Author Topic: Photography as Art  (Read 1850 times)

keithsnell

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Photography as Art
« on: February 02, 2008, 04:25:27 PM »
Alain Briot is one of my favorite contemporary authors when it comes to discussing "photography as art."  Although his most recent article on Luminous Landscape is titled "Introduction to Composition," he goes into great detail to discuss his philosophy on photography as "art" versus photography as "record keeping." 

Take a look at the link:  http://luminous-landscape.com/columns/Composition_Intro.shtml and let me know what you think.

Keith
« Last Edit: February 02, 2008, 05:05:09 PM by keithsnell »

Jimfc

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Re: Photography as Art
« Reply #1 on: June 16, 2008, 09:14:33 AM »
Hi Keith,
  I'm quite familiar with Alain and his beautiful southwest images.  This same topic has come up many times in the digital photography classes that I teach and here is my philosophy:  If the image is representative of an event for news or scientific purposes that documents an event or subject, then no alteration other than color correction, cropping, and sharpening should be applied.  However, if the event or subject is representative of the way the photographer feels about a subject or the way the photographer sees the subject, then there are no rules and the artist should be free to manipulate the image any way he or she chooses.  The manipulation can even include adding or removing elements to the image.

  However, don't manipulate an image and then attempt to pass it off as a documentation! That is simply unethical.

Jim Caldwell

keithsnell

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Re: Photography as Art
« Reply #2 on: June 16, 2008, 09:32:15 AM »
Jim,

Your philosophy is very similar to mine.  However, I know many photographers that feel conflicted about this issue.  What makes this difficult is that many times we don't know what the "end use" will be for the image.  If I submit an image for stock, I don't know if it will be used for "art" or for "documentary" purposes.  And some end users (advertising) "photoshop" reality as a matter of course.  The "book" answer is that photographers should truthfully label their images as "digitally altered" if we have significantly altered the image.  Unfortunately the general public seems to view an "altered" image as a fake.  We need to educate them to understand that it is art.  My stock agent will gladly accept a photograph of artwork that depicts the artists interpretation of reality, but they are reluctant to accept an "altered" photograph.  And yet they know that many of their clients will use the photograph in a "composite" for advertising.  (For example, placing an image of a cruise ship in the foreground of a beautiful image of the harbor.)  I think part of the problem is the "dual use" nature of photography, and the difficulty the public has in understanding when a photograph is intended to be "art" vs. documentary.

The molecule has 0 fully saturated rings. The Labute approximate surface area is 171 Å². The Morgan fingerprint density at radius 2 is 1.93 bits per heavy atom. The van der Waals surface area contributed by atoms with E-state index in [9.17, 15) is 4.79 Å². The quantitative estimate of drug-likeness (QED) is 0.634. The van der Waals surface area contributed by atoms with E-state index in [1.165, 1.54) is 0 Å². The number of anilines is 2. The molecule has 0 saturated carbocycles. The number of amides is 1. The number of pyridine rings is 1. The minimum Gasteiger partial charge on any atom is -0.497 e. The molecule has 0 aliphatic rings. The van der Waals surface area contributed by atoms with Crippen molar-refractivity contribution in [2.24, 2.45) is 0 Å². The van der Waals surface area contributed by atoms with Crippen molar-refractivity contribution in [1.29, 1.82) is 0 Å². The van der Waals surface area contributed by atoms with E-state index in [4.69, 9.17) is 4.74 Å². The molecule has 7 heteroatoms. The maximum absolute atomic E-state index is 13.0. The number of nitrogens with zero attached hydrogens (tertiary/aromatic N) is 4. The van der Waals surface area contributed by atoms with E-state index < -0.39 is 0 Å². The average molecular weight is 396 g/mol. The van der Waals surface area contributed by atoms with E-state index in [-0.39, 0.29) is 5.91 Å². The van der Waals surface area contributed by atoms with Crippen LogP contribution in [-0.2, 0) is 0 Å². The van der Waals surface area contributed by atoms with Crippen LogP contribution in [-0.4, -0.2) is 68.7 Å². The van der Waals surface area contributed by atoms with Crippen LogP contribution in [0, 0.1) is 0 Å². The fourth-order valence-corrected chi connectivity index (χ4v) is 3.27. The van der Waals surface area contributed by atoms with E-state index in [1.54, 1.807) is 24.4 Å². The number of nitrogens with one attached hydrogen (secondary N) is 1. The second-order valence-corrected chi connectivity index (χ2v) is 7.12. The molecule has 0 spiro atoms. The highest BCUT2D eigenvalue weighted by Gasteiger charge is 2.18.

Keith

Jimfc

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Re: Photography as Art
« Reply #3 on: June 16, 2008, 08:15:32 PM »
Hi Keith!
  You bring up a very good point!

  What I do is clearly label what changes have been made and try to avoid the term "digitally altered".  One of my agencies actually has a box to check for images that have had modifications, which is really a good idea for the agencies!  I would say that 99.9% of my images have no alterations other than sharpening, etc.

  Actually, if we really think about it, all images, even snapshots, are manipulations.  As a photographer, we decide what to include in the frame, and as importantly, what not to include!  We decide when to trip the shutter and which images to keep and which to share (or sell).  So, really all images are simply a representation of reality.

Your friend,
Jim C.

  Many of the debates I have encountered haven't really been "manipulation" vs documentation, but rather purity vs "cheating".  I have had students who believe that only those images that have been shot and displayed full frame without any kind of image alteration are worthwhile images and everything else is not worthy of consideration.  This same debate has had roots in painting vs photography, color vs B&W, film vs digital, and so on!

naomi

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Re: Photography as Art
« Reply #4 on: June 20, 2008, 07:21:38 AM »
I would have to say that I do process my photos to make them look better...some more than others. So I would consider myself an artist more than a historian.
Here's a bit of "artwork" that I've been working on recently titled " Dead Pan Ladies". I created it to make the viewer think...excite the senses so to speak.

keithsnell

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Re: Photography as Art
« Reply #5 on: June 20, 2008, 07:43:18 AM »
Definitely thought provoking.  :)

Keith